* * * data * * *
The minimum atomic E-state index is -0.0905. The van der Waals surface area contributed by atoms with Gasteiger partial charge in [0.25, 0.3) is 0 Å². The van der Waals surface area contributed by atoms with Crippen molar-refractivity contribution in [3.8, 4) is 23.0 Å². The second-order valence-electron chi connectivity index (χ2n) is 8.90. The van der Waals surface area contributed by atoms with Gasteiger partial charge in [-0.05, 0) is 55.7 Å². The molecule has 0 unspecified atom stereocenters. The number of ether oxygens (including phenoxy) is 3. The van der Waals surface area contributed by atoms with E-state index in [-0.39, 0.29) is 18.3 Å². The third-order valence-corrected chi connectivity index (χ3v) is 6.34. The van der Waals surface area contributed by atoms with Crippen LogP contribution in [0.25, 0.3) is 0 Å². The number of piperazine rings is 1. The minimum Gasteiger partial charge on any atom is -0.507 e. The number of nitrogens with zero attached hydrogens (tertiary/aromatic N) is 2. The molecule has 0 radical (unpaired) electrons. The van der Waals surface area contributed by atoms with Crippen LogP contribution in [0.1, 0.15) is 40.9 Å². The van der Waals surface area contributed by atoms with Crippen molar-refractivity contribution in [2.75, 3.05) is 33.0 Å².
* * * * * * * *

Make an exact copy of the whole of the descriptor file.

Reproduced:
The minimum atomic E-state index is -0.0905. The van der Waals surface area contributed by atoms with Gasteiger partial charge in [0.25, 0.3) is 0 Å². The van der Waals surface area contributed by atoms with Crippen molar-refractivity contribution in [3.8, 4) is 23.0 Å². The second-order valence-electron chi connectivity index (χ2n) is 8.90. The van der Waals surface area contributed by atoms with Gasteiger partial charge in [-0.05, 0) is 55.7 Å². The molecule has 0 unspecified atom stereocenters. The number of ether oxygens (including phenoxy) is 3. The van der Waals surface area contributed by atoms with E-state index in [-0.39, 0.29) is 18.3 Å². The third-order valence-corrected chi connectivity index (χ3v) is 6.34. The van der Waals surface area contributed by atoms with Crippen LogP contribution in [0.25, 0.3) is 0 Å². The number of piperazine rings is 1. The minimum Gasteiger partial charge on any atom is -0.507 e. The number of nitrogens with zero attached hydrogens (tertiary/aromatic N) is 2. The molecule has 0 radical (unpaired) electrons. The van der Waals surface area contributed by atoms with Crippen LogP contribution in [0.1, 0.15) is 40.9 Å². The van der Waals surface area contributed by atoms with Crippen molar-refractivity contribution in [2.75, 3.05) is 33.0 Å².